Google, Yahoo and Microsoft may not see eye-to-eye on every issue, but the three leading search engines sang in chorus today as they shared with the world the most popular search term on each of their platforms in 2009.
Taking the top spot on each company’s list was none other than fallen pop icon Michael Jackson.
Jackson’s death in June set off a media firestorm of outsized proportions, as a 24-hour news cycle looped footage of his performances, interviews and tributes and spurious rumors for days on end.
All of this met with a voracious appetite among Web users, who evidently flocked to the search engines to get their fill of Jackson news.
But after the top spot, the consensus broke down. The search term “Twitter” appeared on Microsoft’s list at No. 2, and at No. 4 on Google, the only query aside from Jackson to appear on more than one company’s top 10 list.
The companies have made an annual tradition of releasing these lists at the end of the year, offering a gentle reminder of the spirit of the times and the storylines that captured our attention.
Yahoo’s list was stacked with frivolous or pop culture queries, which the company interpreted as a sign that people were looking for comfort and seeking distractions in the midst of a woeful economic climate.
“We saw consumers escape to the Web hoping to pursue news and their guilty pleasures: vampires, political implosions, how to moonwalk — you name it, people went online to find it,” Vera Chan, a Yahoo search trend analyst, said in a blog post.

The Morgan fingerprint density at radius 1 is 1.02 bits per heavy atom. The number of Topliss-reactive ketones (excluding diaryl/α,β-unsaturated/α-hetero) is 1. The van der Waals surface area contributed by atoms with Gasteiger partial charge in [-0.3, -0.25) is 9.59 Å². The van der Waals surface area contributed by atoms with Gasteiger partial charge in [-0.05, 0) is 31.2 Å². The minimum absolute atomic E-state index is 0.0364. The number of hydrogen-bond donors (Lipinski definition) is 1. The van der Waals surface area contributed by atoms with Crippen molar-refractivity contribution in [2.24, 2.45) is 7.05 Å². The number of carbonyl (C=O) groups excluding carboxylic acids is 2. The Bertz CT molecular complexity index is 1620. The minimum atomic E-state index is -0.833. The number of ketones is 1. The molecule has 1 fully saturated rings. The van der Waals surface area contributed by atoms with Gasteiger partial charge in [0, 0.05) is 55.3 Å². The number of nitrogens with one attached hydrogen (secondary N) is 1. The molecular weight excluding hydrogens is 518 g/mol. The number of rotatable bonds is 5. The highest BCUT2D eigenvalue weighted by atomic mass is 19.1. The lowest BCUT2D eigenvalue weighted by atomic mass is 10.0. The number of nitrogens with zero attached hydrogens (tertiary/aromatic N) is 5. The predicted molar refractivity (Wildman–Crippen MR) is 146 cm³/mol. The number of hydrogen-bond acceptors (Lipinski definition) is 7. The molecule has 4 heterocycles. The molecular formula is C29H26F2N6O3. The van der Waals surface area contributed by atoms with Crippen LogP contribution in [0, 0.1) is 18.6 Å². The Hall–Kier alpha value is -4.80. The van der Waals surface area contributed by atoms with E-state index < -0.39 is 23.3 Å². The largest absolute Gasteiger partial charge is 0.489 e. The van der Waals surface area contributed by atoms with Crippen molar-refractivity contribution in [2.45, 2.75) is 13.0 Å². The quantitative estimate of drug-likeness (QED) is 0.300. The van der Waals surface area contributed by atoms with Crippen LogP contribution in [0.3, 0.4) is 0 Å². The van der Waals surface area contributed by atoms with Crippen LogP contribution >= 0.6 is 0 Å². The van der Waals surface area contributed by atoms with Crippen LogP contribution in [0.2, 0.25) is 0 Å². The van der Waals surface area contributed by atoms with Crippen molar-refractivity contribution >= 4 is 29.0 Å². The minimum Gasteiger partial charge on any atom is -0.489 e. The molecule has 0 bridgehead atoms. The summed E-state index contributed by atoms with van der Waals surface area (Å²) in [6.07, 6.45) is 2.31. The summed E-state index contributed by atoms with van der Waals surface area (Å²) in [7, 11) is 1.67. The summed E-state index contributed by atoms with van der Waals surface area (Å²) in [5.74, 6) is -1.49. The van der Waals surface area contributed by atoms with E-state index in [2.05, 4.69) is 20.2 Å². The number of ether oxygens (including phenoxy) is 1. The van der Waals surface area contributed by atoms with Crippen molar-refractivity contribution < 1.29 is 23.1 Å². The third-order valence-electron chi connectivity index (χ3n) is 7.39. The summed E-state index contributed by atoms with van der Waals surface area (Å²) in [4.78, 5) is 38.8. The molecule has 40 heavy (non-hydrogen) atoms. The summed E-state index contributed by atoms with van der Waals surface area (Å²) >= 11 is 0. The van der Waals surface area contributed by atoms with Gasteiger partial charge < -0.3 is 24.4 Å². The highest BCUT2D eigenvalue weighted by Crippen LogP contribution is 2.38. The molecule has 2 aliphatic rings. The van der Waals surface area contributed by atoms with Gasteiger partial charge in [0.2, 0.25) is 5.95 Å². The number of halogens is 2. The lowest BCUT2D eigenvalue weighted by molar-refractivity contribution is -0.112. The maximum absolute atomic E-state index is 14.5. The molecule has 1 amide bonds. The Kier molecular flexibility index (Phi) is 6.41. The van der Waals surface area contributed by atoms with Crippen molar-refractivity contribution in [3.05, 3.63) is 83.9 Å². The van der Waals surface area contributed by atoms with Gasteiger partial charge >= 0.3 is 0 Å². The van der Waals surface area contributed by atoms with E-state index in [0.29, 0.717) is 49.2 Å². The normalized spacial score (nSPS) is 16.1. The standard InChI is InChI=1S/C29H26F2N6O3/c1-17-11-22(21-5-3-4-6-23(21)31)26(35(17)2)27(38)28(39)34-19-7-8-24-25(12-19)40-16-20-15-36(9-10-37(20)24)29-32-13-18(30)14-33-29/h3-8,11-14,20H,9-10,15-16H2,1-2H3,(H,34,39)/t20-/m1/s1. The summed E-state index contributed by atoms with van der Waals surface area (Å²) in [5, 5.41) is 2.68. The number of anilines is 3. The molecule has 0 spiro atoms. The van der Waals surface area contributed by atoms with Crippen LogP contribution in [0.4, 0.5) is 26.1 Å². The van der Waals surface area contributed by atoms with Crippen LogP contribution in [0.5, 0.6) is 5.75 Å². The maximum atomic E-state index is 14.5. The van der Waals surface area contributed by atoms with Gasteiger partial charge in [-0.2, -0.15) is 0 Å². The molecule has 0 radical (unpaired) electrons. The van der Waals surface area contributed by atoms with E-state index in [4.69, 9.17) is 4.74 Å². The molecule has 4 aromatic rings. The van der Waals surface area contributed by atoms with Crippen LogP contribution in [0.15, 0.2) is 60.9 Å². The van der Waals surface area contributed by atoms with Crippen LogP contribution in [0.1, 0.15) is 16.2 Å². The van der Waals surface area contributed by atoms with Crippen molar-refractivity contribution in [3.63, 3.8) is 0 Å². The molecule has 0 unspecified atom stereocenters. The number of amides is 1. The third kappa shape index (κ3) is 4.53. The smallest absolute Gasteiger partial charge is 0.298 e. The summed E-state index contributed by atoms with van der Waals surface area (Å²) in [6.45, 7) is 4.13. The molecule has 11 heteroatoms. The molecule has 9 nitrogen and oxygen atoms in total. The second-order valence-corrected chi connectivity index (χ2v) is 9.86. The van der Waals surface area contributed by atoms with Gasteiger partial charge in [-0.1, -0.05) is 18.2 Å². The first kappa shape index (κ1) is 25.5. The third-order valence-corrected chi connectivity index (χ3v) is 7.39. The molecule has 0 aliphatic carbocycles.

In addition to Jackson, Yahoo’s top 10 list included search terms such as “Twilight,” “WWE,” “Megan Fox,” “Britney Spears” and “NASCAR.”
Google’s list was lighter on the celebrities (with the exception of Lady Gaga, who checked in at No. 7), but heavier on technology-related searches. “Facebook” was the second-most popular search term on Google’s list, followed by “Tuenti,” a Spanish social network, and Twitter.
Also, perhaps a bit ironically, the term “Windows 7” ranked No. 8 on Google’s list.
Microsoft’s Bing reported a few more serious items in its top 10 list, including “Swine Flu” (No. 3), “Stock Market” (No. 4) and “Cash for Clunkers” (No. 7).
But Microsoft users demonstrated their own interest in celebrities, both alive and dead, with searches for Jon and Kate Gosselin, Farrah Fawcett, Patrick Swayze and Billy Mays all ranking in the top 10.